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Face of Lucy's Ancestor Revealed

Ethiopian fossil reveals face for the species A. anamensis
By Newser Editors and Wire Services
Posted Aug 28, 2019 5:35 PM CDT
This undated photo provided by the Cleveland Museum of Natural History in August 2019 shows a facial reconstruction model by John Gurche made from a fossilized cranium of Australopithecus anamensis.   (Matt Crow/Cleveland Museum of Natural History via AP)
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(Newser) – A fossil from Ethiopia is letting scientists look millions of years into our evolutionary history—and they see a face peering back. The find, from 3.8 million years ago, reveals the face of a presumed ancestor of the species famously represented by Lucy, the celebrated Ethiopian partial skeleton found in 1974, the AP reports. This ancestral species is the oldest known member of Australopithecus, a grouping of creatures that preceded our own branch of the family tree, called Homo. Scientists have long known that this species—A. anamensis—existed, and previous fossils of it extend back to 4.2 million years ago. But the discovered facial remains were limited to jaws and teeth. The newly reported fossil includes much of the skull and face. It was described Wednesday in the journal Nature by Yohannes Haile-Selassie of the Cleveland Museum of Natural History and co-authors.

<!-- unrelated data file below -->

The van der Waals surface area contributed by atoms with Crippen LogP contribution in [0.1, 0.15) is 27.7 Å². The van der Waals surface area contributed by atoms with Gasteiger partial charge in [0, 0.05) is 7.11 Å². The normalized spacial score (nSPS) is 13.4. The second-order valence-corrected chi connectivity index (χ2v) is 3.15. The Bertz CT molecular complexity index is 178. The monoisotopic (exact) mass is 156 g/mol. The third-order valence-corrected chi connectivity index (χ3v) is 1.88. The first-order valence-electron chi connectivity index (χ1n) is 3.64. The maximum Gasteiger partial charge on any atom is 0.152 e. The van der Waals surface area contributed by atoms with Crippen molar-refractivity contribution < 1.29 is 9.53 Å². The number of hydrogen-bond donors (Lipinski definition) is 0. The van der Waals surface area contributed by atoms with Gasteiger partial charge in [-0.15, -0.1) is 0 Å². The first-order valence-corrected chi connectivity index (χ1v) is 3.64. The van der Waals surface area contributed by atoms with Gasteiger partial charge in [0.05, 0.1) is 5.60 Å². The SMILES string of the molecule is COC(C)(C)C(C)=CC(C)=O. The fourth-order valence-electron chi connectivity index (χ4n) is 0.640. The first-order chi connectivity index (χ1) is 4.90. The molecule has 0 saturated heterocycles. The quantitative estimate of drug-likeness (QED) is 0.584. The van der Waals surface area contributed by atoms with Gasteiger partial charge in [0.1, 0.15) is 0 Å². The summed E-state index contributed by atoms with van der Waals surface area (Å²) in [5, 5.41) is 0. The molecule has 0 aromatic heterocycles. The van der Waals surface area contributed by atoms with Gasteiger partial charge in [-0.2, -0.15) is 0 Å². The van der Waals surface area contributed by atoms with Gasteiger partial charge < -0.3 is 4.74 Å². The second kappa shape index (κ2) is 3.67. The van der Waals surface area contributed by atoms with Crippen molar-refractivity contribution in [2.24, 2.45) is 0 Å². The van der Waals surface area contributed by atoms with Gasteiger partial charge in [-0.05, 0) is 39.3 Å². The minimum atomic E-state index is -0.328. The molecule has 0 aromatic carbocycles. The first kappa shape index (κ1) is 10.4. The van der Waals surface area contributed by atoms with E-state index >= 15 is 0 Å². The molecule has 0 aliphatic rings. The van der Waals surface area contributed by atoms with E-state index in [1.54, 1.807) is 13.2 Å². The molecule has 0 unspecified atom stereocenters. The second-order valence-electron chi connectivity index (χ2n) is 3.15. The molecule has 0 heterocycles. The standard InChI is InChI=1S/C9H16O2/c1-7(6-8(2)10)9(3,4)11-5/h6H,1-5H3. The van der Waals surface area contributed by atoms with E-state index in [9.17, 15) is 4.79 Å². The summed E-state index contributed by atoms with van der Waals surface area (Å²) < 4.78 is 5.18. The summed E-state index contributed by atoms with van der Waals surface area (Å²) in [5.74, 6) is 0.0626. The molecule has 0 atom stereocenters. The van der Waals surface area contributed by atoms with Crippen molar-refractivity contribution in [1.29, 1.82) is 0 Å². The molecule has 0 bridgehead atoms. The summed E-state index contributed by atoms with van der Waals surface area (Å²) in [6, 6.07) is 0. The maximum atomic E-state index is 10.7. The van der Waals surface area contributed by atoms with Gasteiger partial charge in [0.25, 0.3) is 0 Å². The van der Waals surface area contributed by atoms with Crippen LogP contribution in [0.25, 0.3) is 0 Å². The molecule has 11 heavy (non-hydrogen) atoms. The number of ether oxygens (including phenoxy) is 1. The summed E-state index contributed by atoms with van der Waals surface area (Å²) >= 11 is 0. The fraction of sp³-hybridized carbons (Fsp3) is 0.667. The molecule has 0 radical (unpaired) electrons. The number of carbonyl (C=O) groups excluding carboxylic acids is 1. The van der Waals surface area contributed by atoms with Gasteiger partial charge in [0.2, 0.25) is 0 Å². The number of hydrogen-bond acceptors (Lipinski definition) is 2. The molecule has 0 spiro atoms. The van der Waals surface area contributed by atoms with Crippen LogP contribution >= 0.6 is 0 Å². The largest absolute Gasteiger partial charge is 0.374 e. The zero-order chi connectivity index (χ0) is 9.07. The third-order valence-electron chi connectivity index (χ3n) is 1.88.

The face apparently came from a male. Its middle and lower parts jut forward, while Lucy's species shows a flatter mid-face, a step toward humans' flat faces. The fossil also shows the beginning of the massive and robust faces found in Australopithecus, built to withstand strains from chewing tough food, researchers said. The fossil was found in 2016, in what was once sand deposited in a river delta on the shore of lake. At the time the creature lived, the area was largely dry shrubland with some trees. Other work has shown A. anamensis evidently walked upright, but there's no evidence that it flaked stone to make tools, said study co-author Stephane Melillo of the Max Planck Institute for Evolutionary Anthropology in Leipzig, Germany. The study's authors said the finding indicates A. anamensis hung around for at least 100,000 years after producing Lucy's species, A. afarensis. That contradicts the widely accepted idea that there was no such overlap, they wrote.

(Read more discoveries stories.)

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